While learning Japanese has many perks, being able to read various works of literature is one of the top ones for me. Japanese is a language rich with words, expressions, and concepts that oftentimes don’t have direct parallels to English, and this makes being able to comprehend Japanese that much more interesting and rewarding.
In this post I want to go over a grammatical pattern that is simple and easy to learn. Because it tends to appear frequently in more “serious” literature I’m calling it a “literary expression”, though technically it could be used in spoken language. (Having said that, I’ve rarely, if ever, heard this used in daily conversation.)
This expression is made up of a combination of the の (no) and か (ka) particles. The の particle is probably one of the most complex particles in the Japanese language because of its many uses, but for our purposes it has the nuance of something being “explanatory”. See this article for more details about various usages of the の particle. The か particle is a bit simpler because it is usually employed in direct or embedded questions, but you can see more details here.
The particle combination のか can be used in everyday Japanese at the end of a sentence in order to give what I would call a “rough” and/or “doubting” feeling.
- それ、本当に楽しいのか？ (sore, hontou ni tanoshii no ka?)
- Is that really fun?
The English translation doesn’t completely capture the nuance, but just think of a dirty-looking middle aged guy with a cigarette looking at you with narrowed eyes as he says this. (Ok, this may a little over the top, but you get the idea…)
By the way, if you wanted to ask this with a more neutral feel, you could use either ”〜楽しい？” or ”〜楽しいですか？”
The phrase that is our focus this time is created by using のか to make what is essentially an embedded question, which means there has to be something both before it and after it in the same sentence (hence the 〜のか〜 notation). However, despite the nuance in the previous example, when のか is used in an embedded question it doesn’t have quite the same “rough” feeling.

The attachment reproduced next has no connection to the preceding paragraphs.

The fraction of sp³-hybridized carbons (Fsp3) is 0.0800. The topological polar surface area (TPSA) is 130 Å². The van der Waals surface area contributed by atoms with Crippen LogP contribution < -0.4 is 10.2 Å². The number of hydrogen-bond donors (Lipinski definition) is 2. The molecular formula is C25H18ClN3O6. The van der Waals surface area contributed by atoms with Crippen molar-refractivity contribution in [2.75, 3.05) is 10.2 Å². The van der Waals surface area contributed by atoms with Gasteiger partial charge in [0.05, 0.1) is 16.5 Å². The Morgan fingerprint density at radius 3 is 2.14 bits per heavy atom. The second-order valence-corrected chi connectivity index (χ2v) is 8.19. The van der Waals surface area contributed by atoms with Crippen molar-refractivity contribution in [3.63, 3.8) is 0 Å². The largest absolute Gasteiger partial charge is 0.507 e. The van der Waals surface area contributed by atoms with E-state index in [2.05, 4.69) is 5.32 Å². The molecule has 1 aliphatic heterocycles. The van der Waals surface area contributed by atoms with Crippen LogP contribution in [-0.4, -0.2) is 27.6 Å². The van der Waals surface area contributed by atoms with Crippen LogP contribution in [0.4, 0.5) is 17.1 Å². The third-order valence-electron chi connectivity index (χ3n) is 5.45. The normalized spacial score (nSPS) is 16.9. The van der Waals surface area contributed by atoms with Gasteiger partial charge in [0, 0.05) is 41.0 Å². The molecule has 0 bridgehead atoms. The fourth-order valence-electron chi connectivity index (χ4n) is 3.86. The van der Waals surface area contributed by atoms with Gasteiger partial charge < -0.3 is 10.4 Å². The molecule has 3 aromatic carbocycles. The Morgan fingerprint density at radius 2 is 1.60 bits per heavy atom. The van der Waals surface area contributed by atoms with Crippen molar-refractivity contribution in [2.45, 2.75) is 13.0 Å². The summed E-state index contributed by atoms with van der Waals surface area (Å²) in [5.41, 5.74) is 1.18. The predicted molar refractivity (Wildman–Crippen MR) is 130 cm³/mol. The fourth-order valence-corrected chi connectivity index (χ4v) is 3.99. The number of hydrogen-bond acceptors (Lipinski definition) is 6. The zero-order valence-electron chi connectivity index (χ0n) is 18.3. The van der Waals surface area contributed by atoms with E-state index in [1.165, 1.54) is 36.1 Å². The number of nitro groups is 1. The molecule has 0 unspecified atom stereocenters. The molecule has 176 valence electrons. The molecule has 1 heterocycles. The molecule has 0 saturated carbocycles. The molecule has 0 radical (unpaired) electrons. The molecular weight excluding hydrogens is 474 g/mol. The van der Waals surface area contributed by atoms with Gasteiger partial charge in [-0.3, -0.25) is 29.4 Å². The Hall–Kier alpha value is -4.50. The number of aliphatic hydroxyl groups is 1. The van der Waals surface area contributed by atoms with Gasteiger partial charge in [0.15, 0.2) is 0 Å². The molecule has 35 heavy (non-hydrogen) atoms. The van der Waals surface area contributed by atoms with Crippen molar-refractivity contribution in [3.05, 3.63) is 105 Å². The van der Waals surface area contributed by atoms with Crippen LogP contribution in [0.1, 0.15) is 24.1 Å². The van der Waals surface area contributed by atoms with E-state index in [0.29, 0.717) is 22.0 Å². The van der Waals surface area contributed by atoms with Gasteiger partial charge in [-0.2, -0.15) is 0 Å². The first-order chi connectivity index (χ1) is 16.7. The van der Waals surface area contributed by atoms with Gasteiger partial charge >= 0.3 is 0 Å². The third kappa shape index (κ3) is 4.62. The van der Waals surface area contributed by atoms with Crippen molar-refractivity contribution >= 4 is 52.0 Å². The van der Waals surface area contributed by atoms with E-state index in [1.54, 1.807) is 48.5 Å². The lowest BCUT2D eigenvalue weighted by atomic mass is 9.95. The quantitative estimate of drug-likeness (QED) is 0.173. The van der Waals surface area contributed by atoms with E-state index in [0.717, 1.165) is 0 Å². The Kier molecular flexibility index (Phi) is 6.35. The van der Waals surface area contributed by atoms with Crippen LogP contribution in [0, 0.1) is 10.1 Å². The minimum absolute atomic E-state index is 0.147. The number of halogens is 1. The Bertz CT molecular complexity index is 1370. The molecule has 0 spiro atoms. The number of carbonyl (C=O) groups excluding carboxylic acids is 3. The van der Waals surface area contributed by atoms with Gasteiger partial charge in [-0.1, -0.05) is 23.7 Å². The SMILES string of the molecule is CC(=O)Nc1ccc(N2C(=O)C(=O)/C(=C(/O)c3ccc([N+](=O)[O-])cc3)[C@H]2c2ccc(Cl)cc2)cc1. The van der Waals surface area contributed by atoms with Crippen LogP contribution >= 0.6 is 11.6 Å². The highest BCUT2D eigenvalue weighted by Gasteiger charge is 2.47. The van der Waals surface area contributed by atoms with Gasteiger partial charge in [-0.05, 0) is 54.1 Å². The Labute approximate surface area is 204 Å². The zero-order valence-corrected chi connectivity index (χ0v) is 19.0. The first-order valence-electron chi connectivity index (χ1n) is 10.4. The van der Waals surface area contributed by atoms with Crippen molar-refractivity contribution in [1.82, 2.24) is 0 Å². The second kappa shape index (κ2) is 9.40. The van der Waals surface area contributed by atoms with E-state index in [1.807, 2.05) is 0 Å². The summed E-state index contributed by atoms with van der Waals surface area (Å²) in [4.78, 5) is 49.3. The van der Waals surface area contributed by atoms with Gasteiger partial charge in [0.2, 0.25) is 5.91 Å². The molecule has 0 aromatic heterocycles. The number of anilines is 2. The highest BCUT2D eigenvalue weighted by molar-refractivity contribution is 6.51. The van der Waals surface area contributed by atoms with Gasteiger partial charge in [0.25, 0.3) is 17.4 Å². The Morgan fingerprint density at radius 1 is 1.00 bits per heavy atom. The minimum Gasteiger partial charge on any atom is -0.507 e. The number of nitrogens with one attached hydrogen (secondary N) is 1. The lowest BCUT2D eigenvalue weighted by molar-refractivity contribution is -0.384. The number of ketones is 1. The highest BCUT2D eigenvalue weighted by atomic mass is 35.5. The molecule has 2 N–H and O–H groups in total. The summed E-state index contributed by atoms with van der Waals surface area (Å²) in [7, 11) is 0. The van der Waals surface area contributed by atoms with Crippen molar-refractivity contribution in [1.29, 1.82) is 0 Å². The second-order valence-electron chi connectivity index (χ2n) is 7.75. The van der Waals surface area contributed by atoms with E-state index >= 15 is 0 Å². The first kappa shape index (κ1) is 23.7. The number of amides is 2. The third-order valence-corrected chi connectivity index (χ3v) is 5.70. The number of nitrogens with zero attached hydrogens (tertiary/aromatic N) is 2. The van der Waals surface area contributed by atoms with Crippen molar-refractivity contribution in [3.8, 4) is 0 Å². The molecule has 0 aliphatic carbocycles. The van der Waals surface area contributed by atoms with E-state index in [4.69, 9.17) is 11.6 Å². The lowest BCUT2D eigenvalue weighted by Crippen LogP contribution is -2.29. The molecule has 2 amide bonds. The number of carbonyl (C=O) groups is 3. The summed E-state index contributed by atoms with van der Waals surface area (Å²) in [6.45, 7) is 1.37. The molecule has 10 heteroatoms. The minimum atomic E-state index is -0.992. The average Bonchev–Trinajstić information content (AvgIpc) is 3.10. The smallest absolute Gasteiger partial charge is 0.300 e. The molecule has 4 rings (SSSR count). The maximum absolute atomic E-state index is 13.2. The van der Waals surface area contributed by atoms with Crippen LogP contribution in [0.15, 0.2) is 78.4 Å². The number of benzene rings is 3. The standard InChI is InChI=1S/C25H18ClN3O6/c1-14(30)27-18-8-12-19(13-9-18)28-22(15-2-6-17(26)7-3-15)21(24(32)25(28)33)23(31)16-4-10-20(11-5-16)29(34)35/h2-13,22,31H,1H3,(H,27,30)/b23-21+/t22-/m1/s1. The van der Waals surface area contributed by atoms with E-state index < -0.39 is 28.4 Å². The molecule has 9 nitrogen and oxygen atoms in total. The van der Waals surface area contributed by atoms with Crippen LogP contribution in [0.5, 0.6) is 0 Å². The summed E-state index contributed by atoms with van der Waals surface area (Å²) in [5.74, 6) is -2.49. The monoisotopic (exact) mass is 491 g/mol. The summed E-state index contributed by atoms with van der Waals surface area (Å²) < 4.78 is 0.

- 犬は、疲れたのか、横になった (inu wa, tsukareta no ka, yoko ni natta)
- The dog, maybe having gotten tired, lay down.
Here, the 疲れたのか part is essentially an embedded question saying “(the dog) got tired?” Or, if we interpret the explanatory feeling of the の particle a little more loosely, we can say “because (the dog) got tired?”
In the 〜のか〜 pattern, the part before the のか is typically some possibility that may or may not have actually happened, and the implication is that this possibility may have been the reason for what follows. So in the above example, the dog lay down, and the reason the dog did that might be because the dog was tired.
Next, let’s look at a slightly more complex example sentence.
- 彼は、今日いやな事があったのか、ただ座って黙っていた。 (kare wa, kyou iya na koto ga atta no ka, tada suwatte damatte ita)
- He simply sat quietly, perhaps because something bad happened to him today.
Again, the embedded question (今日いやな事があったのか) says that something bad might have happened today. The part before the のか literally says “today (there) was an unpleasant thing”, but in English we often use the verb “happen” to describe this. The person sat quietly (= saying nothing), and this might have been because something bad happened today.
I personally like this expression because it pauses the flow and questions the reader “was this why so-and-so happened?”, although often the question is never resolved.
I’m not going to say it’s not translatable in English, and my above translations do capture the nuance reasonably well, but I think 〜のか〜 in Japanese tends to be more compact than the English equivalent and sometimes sounds more literary. (I used the word “perhaps” in my translation above because I felt it has a “literary” nuance.) But I think a natural translation often shifts around the phrase order, as you can see in the last example above.
If you are interested to learn a similar literary phrase, check out this article on 〜かのように.
Fascinating entry 🙂
I especially liked this bit:
“The English translation doesn’t completely capture the nuance, but just think of a dirty-looking middle aged guy with a cigarette looking at you with narrowed eyes as he says this. (Ok, this may a little over the top, but you get the idea…)”
Very vivid imagery haha 😀
Glad someone else found this expression as interesting. It really is something that, while translatable, will never be as expressive in English – something distinctly Japanese that can only be appreciated within the cultural context of a language that developed to fully accommodate a people in their all consuming quest to avoid directly expressing their thoughts (there is an extreme want on my part for better words to describe that concept).
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